Thread Number: 37235
new belt drive whirlpools/kenmores/ amana's
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Post# 553710   11/2/2011 at 19:41 (4,613 days old) by WP-Dude22 (Trinidad and Tobago )        

hey what do you guys think about these new beltdrive wp ne good
what are your experiences with them???
and do you get any problems with them
there dont seem to be much posts on these or how they run per say





Post# 553716 , Reply# 1   11/2/2011 at 20:35 (4,613 days old) by Pulsator (Saint Joseph, MI)        

pulsator's profile picture
I have one and I do like it despite a few drawbacks...

-The lid lock- annoying but relatively easily defeated

-The fill flume- EXTREMELY slow. It takes a good 7-10 minutes to fill for a large load depending on the temperature.

-The temp selector- cold is well, cold, shocker. Warm is 85F, my definition of cool and hot is 110F, not hot enough.

-The cycle times are excruciatingly long for a TL washer. A standard normal cycle with one fabric softener rinse takes over an hour. Mainly due to fill times, sensing, shifting to and from agitate and spin, and the stupid brake-less tub taking FOREVER to coast to a stop. It also does this annoying thing where it spins on low speed for several minutes then coasts to a complete stop and then spins again on high speed for several more minutes.

On the plus side, the wash action is very thorough and gentle, the clothes come out quite dry from the spin, and it's pretty to look at! Here are two short vids I took of my machine running.





Post# 553721 , Reply# 2   11/2/2011 at 21:20 (4,613 days old) by DirectDriveDave ()        

I do not like them.

Below I am quoting my own comments that I made on one my own videos, with some edits to keep them on-topic. (NOTE: These are not directed to anyone, just talking about the machine itself)


"A machine taking an hour or more to do ONE load is ridiculous. they have all these "fancy" electronic parts now that are no where near as reliable as the mechanical parts. Nothing starts "immediately" when you turn on the machine. The fill takes forever, and the agitation... oh god. And without the timer, you have no idea how long into the cycle the machine is. Those little lights below where the timer SHOULD be, do not count. The lights only tell you what cycle it is on, but they do not tell you how far along they are in that certain cycle. Is it 5 minutes into the wash? is it 10 minutes into the wash? The good ol' mechanical timer shows you that."


Post# 553736 , Reply# 3   11/2/2011 at 22:49 (4,613 days old) by combo52 (50 Year Repair Tech Beltsville,Md)        
NEW BD WP BUILT WASHERS

combo52's profile picture

I like your comments overall Dave, but how do you know that the electronic parts are no where near as reliable as the older mechanical parts?


Post# 553740 , Reply# 4   11/2/2011 at 23:12 (4,613 days old) by DirectDriveDave ()        

Through many reviews and vids of electronically controlled machines, not just these, I have seen things such as error codes and things of the like. That doesn't happen with mechanical ones.


Of course, the "quality" of things today may also be to blame for this as I know the 1986 machines such as the electronic Kenmores that Nick (whirlykenmore) got, if I recall correctly from what he told me, only had a couple of connections re soldered.


Now are mechanicals 100% perfect? Of course not, but from what I have seen and from my own experiences, they have been much more reliable.


Post# 553742 , Reply# 5   11/2/2011 at 23:56 (4,613 days old) by gansky1 (Omaha, The Home of the TV Dinner!)        

gansky1's profile picture
Good videos, Jamie.

I have a good friend that bought a Maytag version of this washer a year or so ago, replacing a 1996 Hotpoint washer. He loves it. Sounds a bit different and takes longer, but for someone who just wants wet clothes stuck to the sides of the huge tub when he opens the lid, it's perfect.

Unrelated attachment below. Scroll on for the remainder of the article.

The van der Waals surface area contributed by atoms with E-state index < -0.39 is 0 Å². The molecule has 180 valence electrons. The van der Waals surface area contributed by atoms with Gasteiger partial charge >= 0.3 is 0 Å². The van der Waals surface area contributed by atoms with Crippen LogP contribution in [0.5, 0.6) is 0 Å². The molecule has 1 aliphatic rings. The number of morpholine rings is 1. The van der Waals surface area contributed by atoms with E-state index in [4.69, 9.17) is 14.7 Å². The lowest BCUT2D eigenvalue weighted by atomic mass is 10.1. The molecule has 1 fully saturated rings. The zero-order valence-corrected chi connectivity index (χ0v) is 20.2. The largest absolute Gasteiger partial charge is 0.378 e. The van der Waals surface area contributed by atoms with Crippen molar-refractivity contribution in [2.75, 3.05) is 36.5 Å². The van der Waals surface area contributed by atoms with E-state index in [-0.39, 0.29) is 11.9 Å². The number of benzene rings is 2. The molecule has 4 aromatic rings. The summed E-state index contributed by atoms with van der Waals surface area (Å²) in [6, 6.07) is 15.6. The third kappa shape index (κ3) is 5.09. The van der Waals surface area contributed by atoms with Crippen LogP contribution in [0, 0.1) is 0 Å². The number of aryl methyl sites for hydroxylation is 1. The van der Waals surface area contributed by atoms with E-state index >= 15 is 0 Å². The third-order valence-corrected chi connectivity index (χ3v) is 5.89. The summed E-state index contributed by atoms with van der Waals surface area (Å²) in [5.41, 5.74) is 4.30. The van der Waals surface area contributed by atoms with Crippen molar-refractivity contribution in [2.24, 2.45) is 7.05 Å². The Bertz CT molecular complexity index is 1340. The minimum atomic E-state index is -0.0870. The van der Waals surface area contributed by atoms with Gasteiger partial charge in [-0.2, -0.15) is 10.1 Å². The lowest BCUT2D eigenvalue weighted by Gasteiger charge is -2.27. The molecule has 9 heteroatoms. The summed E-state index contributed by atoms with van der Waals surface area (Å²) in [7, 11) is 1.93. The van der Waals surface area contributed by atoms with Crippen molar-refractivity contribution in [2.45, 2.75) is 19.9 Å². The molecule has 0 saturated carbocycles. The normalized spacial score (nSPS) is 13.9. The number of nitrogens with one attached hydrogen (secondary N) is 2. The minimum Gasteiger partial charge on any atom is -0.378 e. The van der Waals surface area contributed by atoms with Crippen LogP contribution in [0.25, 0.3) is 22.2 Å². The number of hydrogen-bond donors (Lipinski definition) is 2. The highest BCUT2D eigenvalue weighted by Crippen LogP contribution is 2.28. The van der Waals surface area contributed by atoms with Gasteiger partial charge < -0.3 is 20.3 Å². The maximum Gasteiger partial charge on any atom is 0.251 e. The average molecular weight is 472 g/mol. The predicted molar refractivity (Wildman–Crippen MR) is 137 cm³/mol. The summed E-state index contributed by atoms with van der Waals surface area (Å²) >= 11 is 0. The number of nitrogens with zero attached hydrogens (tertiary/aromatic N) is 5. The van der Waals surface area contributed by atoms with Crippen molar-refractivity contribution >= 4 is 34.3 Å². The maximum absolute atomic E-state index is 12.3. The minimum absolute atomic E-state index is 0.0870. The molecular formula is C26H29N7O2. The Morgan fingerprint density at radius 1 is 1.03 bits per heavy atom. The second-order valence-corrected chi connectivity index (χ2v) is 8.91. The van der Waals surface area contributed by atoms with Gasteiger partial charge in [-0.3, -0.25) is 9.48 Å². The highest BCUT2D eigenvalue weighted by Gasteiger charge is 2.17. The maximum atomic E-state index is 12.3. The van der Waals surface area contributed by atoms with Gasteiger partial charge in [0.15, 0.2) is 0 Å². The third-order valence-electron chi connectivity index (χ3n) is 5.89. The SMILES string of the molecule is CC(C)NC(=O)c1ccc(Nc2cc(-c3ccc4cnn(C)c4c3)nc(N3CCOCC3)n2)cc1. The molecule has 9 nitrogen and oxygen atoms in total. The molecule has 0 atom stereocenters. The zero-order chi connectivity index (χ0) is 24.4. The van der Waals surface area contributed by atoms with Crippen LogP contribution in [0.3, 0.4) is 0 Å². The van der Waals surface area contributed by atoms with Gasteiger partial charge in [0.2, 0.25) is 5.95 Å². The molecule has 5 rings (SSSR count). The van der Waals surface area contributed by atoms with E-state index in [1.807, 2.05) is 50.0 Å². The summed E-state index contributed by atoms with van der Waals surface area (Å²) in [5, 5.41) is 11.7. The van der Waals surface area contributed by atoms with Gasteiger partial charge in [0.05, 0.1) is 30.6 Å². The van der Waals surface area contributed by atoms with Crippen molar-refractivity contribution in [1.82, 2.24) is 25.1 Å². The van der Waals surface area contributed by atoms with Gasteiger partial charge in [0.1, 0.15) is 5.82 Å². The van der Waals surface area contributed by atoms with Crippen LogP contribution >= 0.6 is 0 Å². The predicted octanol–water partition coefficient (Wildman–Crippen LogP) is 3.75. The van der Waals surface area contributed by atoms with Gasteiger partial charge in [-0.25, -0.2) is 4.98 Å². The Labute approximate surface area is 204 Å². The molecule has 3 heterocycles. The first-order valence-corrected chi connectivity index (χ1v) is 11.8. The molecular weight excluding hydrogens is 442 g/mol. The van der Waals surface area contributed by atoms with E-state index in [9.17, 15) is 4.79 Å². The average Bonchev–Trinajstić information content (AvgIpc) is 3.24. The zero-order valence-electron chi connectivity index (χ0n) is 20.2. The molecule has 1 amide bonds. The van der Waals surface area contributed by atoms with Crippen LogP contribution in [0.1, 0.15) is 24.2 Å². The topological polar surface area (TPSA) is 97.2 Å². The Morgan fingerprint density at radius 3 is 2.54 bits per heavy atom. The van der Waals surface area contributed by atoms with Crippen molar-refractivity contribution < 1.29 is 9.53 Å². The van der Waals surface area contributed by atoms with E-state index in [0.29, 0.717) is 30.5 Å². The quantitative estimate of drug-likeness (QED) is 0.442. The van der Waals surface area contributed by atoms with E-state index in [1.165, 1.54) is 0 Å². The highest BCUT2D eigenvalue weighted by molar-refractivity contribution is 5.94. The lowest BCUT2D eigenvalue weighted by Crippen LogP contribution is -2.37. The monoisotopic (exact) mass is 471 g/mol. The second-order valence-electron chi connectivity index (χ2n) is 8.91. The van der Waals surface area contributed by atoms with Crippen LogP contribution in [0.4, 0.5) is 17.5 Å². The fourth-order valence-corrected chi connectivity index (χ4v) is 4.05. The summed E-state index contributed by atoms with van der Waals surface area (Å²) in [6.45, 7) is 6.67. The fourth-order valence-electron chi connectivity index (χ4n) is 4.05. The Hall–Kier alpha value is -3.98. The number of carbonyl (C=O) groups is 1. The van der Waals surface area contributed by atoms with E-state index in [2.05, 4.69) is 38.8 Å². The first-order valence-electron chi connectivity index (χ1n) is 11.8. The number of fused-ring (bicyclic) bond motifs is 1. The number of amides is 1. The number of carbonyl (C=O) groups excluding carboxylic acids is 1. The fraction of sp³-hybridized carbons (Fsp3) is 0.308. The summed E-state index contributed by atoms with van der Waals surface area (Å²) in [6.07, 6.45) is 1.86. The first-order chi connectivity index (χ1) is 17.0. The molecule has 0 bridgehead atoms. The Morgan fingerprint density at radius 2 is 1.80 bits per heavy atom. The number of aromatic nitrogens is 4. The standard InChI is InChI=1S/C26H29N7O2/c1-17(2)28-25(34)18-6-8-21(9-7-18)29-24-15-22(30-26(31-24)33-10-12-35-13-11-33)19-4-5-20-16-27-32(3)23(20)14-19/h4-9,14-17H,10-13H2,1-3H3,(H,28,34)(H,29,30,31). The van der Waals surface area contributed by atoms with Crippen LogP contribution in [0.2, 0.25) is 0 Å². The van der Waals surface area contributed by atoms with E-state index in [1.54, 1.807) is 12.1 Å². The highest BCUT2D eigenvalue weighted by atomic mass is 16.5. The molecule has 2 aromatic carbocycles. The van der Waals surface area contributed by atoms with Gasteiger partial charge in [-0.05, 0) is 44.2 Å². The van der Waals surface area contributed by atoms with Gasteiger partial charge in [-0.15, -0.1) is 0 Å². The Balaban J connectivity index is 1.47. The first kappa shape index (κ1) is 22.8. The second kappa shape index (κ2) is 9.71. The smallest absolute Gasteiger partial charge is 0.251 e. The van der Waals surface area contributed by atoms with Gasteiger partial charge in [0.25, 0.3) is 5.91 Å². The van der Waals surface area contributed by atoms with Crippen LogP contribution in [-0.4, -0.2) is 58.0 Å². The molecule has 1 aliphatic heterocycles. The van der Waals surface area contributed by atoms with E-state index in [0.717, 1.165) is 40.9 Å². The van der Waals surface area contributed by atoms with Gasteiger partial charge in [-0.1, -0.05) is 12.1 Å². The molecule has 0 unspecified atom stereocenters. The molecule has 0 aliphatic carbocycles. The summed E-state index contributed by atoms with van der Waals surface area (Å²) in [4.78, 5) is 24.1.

Post# 553753 , Reply# 6   11/3/2011 at 02:22 (4,613 days old) by tolivac (greenville nc)        

For my experience the mechanical washer transmissions seem to last longer than "electronic" ones-after all we have mechanical devices that can last DECADES with only minimal maintenance.A washer transmission is one of them.A lightening hit or power surge will kill the "electronic"one.that is why I don't use my newer KA dishwasher-so far TWO timer boards-old KA NONE-still strong.A cinema film projector can be another mechanical device that can last decades-some film projectors taken out of service to be replaced with digital ones have been showing movies for close to 70 years!A doubt that a new digital projector will last nearly that long.

Post# 553796 , Reply# 7   11/3/2011 at 08:02 (4,613 days old) by combo52 (50 Year Repair Tech Beltsville,Md)        
APPLIANCE CONTROL RELILABLITY

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I was merely putting this question out there, no one here including me can diffidently answer it. We replace boards and panels every day on washer, dryers, dishwashers and ovens, but twenty years the customer parts shelves were filled timers, selector switches and thromostats waiting to be installed. Years ago there were many washers and DWs that had nearly a 100% chance of needing a new timer in its 10 - 15 year average life span. And it is definitely true that appliance makers do not use the highest quality electronics as they as always are trying to keep cost of building down to the minimum, but thats nothing new. 


Post# 553804 , Reply# 8   11/3/2011 at 09:11 (4,613 days old) by pierreandreply4 (St-Bruno de montarville (province of quebec) canada)        
My coment on this washer

pierreandreply4's profile picture
Well here is my coment on this washer and my toughs since when my actual set breaks i think that companys like whirlpool kenmore maytag if they went to keep up on the market should stick to making washers where we can turn the dial to the wash time we need like this model and also i might be 1 that wash in cold water and warm water bed sheets when not sick and 1% of the time hot water when sick and need to kill the germs from a cold put at least a TRUE WARM WATER WASH TEMP AND A FULL HOT WATER WASH TEMP when its needed (sorry fir using all caps for this part)and also put a decent fill and skip all this sensing part as well as putting a full spin well this is my 2 cents in this thread. and also for top loaders bring back a true warm rinse temp.